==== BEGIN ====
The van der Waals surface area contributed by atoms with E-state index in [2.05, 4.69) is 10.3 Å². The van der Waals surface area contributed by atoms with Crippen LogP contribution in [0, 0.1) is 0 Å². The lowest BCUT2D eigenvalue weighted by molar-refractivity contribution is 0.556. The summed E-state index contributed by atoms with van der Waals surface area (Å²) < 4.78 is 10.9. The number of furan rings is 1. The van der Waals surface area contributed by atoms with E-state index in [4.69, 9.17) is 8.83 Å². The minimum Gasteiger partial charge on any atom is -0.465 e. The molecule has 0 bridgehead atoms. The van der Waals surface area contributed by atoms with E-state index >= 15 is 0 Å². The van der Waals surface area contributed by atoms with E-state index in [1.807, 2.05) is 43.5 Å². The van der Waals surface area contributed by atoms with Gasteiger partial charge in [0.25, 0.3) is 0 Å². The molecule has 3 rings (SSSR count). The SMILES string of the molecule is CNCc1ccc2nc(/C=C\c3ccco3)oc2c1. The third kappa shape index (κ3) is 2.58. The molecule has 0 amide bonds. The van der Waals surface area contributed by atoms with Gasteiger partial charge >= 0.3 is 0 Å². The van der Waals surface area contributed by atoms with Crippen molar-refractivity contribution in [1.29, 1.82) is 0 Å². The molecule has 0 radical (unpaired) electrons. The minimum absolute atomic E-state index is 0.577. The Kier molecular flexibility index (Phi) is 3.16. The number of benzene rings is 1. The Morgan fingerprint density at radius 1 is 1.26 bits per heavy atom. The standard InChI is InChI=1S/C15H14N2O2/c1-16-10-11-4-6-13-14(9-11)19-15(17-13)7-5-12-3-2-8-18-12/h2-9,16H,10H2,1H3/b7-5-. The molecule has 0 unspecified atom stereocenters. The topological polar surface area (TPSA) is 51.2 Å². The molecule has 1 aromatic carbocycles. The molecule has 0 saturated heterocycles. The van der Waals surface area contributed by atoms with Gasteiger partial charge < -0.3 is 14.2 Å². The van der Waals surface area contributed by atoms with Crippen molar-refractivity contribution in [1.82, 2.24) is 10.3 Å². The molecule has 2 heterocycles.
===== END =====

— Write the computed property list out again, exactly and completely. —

The van der Waals surface area contributed by atoms with E-state index in [2.05, 4.69) is 10.3 Å². The van der Waals surface area contributed by atoms with Crippen LogP contribution in [0, 0.1) is 0 Å². The lowest BCUT2D eigenvalue weighted by molar-refractivity contribution is 0.556. The summed E-state index contributed by atoms with van der Waals surface area (Å²) < 4.78 is 10.9. The number of furan rings is 1. The van der Waals surface area contributed by atoms with E-state index in [4.69, 9.17) is 8.83 Å². The minimum Gasteiger partial charge on any atom is -0.465 e. The molecule has 0 bridgehead atoms. The van der Waals surface area contributed by atoms with E-state index >= 15 is 0 Å². The van der Waals surface area contributed by atoms with E-state index in [1.807, 2.05) is 43.5 Å². The van der Waals surface area contributed by atoms with Gasteiger partial charge in [0.25, 0.3) is 0 Å². The molecule has 3 rings (SSSR count). The SMILES string of the molecule is CNCc1ccc2nc(/C=C\c3ccco3)oc2c1. The third kappa shape index (κ3) is 2.58. The molecule has 0 amide bonds. The van der Waals surface area contributed by atoms with Gasteiger partial charge >= 0.3 is 0 Å². The van der Waals surface area contributed by atoms with Crippen molar-refractivity contribution in [1.29, 1.82) is 0 Å². The molecule has 0 radical (unpaired) electrons. The minimum absolute atomic E-state index is 0.577. The Kier molecular flexibility index (Phi) is 3.16. The number of benzene rings is 1. The Morgan fingerprint density at radius 1 is 1.26 bits per heavy atom. The standard InChI is InChI=1S/C15H14N2O2/c1-16-10-11-4-6-13-14(9-11)19-15(17-13)7-5-12-3-2-8-18-12/h2-9,16H,10H2,1H3/b7-5-. The molecule has 0 unspecified atom stereocenters. The topological polar surface area (TPSA) is 51.2 Å². The molecule has 1 aromatic carbocycles. The molecule has 0 saturated heterocycles. The van der Waals surface area contributed by atoms with Gasteiger partial charge < -0.3 is 14.2 Å². The van der Waals surface area contributed by atoms with Crippen molar-refractivity contribution in [1.82, 2.24) is 10.3 Å². The molecule has 2 heterocycles.